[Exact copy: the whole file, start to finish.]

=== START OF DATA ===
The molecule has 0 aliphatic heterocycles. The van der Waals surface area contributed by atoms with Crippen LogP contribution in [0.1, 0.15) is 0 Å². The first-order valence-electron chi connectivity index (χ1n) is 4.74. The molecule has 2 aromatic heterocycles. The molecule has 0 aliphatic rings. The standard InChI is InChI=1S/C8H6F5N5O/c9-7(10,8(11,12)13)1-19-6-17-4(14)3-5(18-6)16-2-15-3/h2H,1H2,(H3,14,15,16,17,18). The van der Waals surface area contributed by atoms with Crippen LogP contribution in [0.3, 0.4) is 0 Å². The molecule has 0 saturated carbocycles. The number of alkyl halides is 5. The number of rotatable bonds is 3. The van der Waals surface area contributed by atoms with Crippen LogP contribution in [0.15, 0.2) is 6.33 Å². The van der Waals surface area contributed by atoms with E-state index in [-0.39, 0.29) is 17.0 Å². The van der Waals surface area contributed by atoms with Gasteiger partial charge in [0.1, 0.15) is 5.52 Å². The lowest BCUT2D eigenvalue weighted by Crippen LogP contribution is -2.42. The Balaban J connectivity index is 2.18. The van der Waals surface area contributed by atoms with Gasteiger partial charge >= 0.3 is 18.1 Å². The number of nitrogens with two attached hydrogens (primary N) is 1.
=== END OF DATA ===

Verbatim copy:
The molecule has 0 aliphatic heterocycles. The van der Waals surface area contributed by atoms with Crippen LogP contribution in [0.1, 0.15) is 0 Å². The first-order valence-electron chi connectivity index (χ1n) is 4.74. The molecule has 2 aromatic heterocycles. The molecule has 0 aliphatic rings. The standard InChI is InChI=1S/C8H6F5N5O/c9-7(10,8(11,12)13)1-19-6-17-4(14)3-5(18-6)16-2-15-3/h2H,1H2,(H3,14,15,16,17,18). The van der Waals surface area contributed by atoms with Crippen LogP contribution in [0.3, 0.4) is 0 Å². The molecule has 0 saturated carbocycles. The number of alkyl halides is 5. The number of rotatable bonds is 3. The van der Waals surface area contributed by atoms with Crippen LogP contribution in [0.15, 0.2) is 6.33 Å². The van der Waals surface area contributed by atoms with E-state index in [-0.39, 0.29) is 17.0 Å². The van der Waals surface area contributed by atoms with Gasteiger partial charge in [0.1, 0.15) is 5.52 Å². The lowest BCUT2D eigenvalue weighted by Crippen LogP contribution is -2.42. The Balaban J connectivity index is 2.18. The van der Waals surface area contributed by atoms with Gasteiger partial charge >= 0.3 is 18.1 Å². The number of nitrogens with two attached hydrogens (primary N) is 1.